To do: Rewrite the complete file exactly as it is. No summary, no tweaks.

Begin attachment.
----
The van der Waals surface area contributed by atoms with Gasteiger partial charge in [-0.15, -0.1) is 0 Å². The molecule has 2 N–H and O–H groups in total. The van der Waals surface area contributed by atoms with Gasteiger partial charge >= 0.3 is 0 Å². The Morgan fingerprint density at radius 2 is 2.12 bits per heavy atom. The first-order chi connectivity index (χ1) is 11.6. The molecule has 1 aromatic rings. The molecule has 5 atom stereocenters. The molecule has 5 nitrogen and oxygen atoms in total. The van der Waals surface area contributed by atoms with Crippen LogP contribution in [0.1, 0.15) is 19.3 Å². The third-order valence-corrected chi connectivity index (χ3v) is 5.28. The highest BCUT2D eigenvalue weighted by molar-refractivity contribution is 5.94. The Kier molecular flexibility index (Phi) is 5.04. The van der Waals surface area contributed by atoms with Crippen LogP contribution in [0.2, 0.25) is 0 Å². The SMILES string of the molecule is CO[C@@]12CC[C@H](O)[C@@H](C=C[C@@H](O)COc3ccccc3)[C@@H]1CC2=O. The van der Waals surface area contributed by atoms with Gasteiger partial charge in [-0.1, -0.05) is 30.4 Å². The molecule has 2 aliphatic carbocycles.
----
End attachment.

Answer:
The van der Waals surface area contributed by atoms with Gasteiger partial charge in [-0.15, -0.1) is 0 Å². The molecule has 2 N–H and O–H groups in total. The van der Waals surface area contributed by atoms with Gasteiger partial charge >= 0.3 is 0 Å². The Morgan fingerprint density at radius 2 is 2.12 bits per heavy atom. The first-order chi connectivity index (χ1) is 11.6. The molecule has 1 aromatic rings. The molecule has 5 atom stereocenters. The molecule has 5 nitrogen and oxygen atoms in total. The van der Waals surface area contributed by atoms with Crippen LogP contribution in [0.1, 0.15) is 19.3 Å². The third-order valence-corrected chi connectivity index (χ3v) is 5.28. The highest BCUT2D eigenvalue weighted by molar-refractivity contribution is 5.94. The Kier molecular flexibility index (Phi) is 5.04. The van der Waals surface area contributed by atoms with Crippen LogP contribution in [0.2, 0.25) is 0 Å². The SMILES string of the molecule is CO[C@@]12CC[C@H](O)[C@@H](C=C[C@@H](O)COc3ccccc3)[C@@H]1CC2=O. The van der Waals surface area contributed by atoms with Gasteiger partial charge in [-0.1, -0.05) is 30.4 Å². The molecule has 2 aliphatic carbocycles.